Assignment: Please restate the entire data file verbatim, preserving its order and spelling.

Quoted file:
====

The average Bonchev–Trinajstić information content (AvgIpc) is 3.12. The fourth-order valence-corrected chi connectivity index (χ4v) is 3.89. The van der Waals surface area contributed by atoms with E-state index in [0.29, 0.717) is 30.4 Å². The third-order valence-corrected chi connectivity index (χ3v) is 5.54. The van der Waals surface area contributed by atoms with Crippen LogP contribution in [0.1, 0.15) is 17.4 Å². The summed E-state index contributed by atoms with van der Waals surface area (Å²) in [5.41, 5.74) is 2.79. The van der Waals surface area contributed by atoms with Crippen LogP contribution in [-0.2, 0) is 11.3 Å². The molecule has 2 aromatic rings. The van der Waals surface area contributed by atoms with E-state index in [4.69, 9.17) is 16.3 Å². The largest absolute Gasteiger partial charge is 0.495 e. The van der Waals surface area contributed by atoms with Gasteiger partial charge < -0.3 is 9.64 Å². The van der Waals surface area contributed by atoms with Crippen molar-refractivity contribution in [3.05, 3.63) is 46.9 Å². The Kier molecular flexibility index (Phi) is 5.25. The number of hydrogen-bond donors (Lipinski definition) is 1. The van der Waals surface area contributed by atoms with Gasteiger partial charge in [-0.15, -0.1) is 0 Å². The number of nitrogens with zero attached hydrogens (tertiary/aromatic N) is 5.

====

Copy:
The average Bonchev–Trinajstić information content (AvgIpc) is 3.12. The fourth-order valence-corrected chi connectivity index (χ4v) is 3.89. The van der Waals surface area contributed by atoms with E-state index in [0.29, 0.717) is 30.4 Å². The third-order valence-corrected chi connectivity index (χ3v) is 5.54. The van der Waals surface area contributed by atoms with Crippen LogP contribution in [0.1, 0.15) is 17.4 Å². The summed E-state index contributed by atoms with van der Waals surface area (Å²) in [5.41, 5.74) is 2.79. The van der Waals surface area contributed by atoms with Crippen LogP contribution in [-0.2, 0) is 11.3 Å². The molecule has 2 aromatic rings. The van der Waals surface area contributed by atoms with E-state index in [4.69, 9.17) is 16.3 Å². The largest absolute Gasteiger partial charge is 0.495 e. The van der Waals surface area contributed by atoms with Gasteiger partial charge < -0.3 is 9.64 Å². The van der Waals surface area contributed by atoms with Crippen molar-refractivity contribution in [3.05, 3.63) is 46.9 Å². The Kier molecular flexibility index (Phi) is 5.25. The number of hydrogen-bond donors (Lipinski definition) is 1. The van der Waals surface area contributed by atoms with Gasteiger partial charge in [-0.15, -0.1) is 0 Å². The number of nitrogens with zero attached hydrogens (tertiary/aromatic N) is 5.